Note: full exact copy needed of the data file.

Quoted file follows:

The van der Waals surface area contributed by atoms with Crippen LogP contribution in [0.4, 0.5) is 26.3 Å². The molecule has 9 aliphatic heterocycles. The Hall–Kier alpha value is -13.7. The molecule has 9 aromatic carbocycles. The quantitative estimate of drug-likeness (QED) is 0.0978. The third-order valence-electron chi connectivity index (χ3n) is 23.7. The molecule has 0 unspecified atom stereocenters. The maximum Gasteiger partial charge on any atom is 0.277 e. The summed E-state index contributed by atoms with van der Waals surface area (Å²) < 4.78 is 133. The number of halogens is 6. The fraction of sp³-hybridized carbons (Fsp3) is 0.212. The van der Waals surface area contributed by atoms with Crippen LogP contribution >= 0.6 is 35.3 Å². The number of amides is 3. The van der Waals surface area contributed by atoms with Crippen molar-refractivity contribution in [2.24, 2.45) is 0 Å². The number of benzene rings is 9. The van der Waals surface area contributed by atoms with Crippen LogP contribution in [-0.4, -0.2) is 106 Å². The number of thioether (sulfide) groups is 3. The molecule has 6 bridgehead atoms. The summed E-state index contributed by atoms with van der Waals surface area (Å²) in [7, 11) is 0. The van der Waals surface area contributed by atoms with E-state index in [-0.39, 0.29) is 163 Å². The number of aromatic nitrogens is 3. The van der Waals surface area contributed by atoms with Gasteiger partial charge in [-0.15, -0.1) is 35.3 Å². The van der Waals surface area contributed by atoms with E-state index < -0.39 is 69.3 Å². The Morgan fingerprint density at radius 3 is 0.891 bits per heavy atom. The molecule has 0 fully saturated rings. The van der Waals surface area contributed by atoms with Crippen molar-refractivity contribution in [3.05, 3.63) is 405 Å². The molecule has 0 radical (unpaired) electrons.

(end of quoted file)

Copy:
The van der Waals surface area contributed by atoms with Crippen LogP contribution in [0.4, 0.5) is 26.3 Å². The molecule has 9 aliphatic heterocycles. The Hall–Kier alpha value is -13.7. The molecule has 9 aromatic carbocycles. The quantitative estimate of drug-likeness (QED) is 0.0978. The third-order valence-electron chi connectivity index (χ3n) is 23.7. The molecule has 0 unspecified atom stereocenters. The maximum Gasteiger partial charge on any atom is 0.277 e. The summed E-state index contributed by atoms with van der Waals surface area (Å²) < 4.78 is 133. The number of halogens is 6. The fraction of sp³-hybridized carbons (Fsp3) is 0.212. The van der Waals surface area contributed by atoms with Crippen LogP contribution >= 0.6 is 35.3 Å². The number of amides is 3. The van der Waals surface area contributed by atoms with Crippen molar-refractivity contribution in [2.24, 2.45) is 0 Å². The number of benzene rings is 9. The van der Waals surface area contributed by atoms with Crippen LogP contribution in [-0.4, -0.2) is 106 Å². The number of thioether (sulfide) groups is 3. The molecule has 6 bridgehead atoms. The summed E-state index contributed by atoms with van der Waals surface area (Å²) in [7, 11) is 0. The van der Waals surface area contributed by atoms with E-state index in [-0.39, 0.29) is 163 Å². The number of aromatic nitrogens is 3. The van der Waals surface area contributed by atoms with Gasteiger partial charge in [-0.15, -0.1) is 35.3 Å². The van der Waals surface area contributed by atoms with E-state index < -0.39 is 69.3 Å². The Morgan fingerprint density at radius 3 is 0.891 bits per heavy atom. The molecule has 0 fully saturated rings. The van der Waals surface area contributed by atoms with Crippen molar-refractivity contribution in [3.05, 3.63) is 405 Å². The molecule has 0 radical (unpaired) electrons.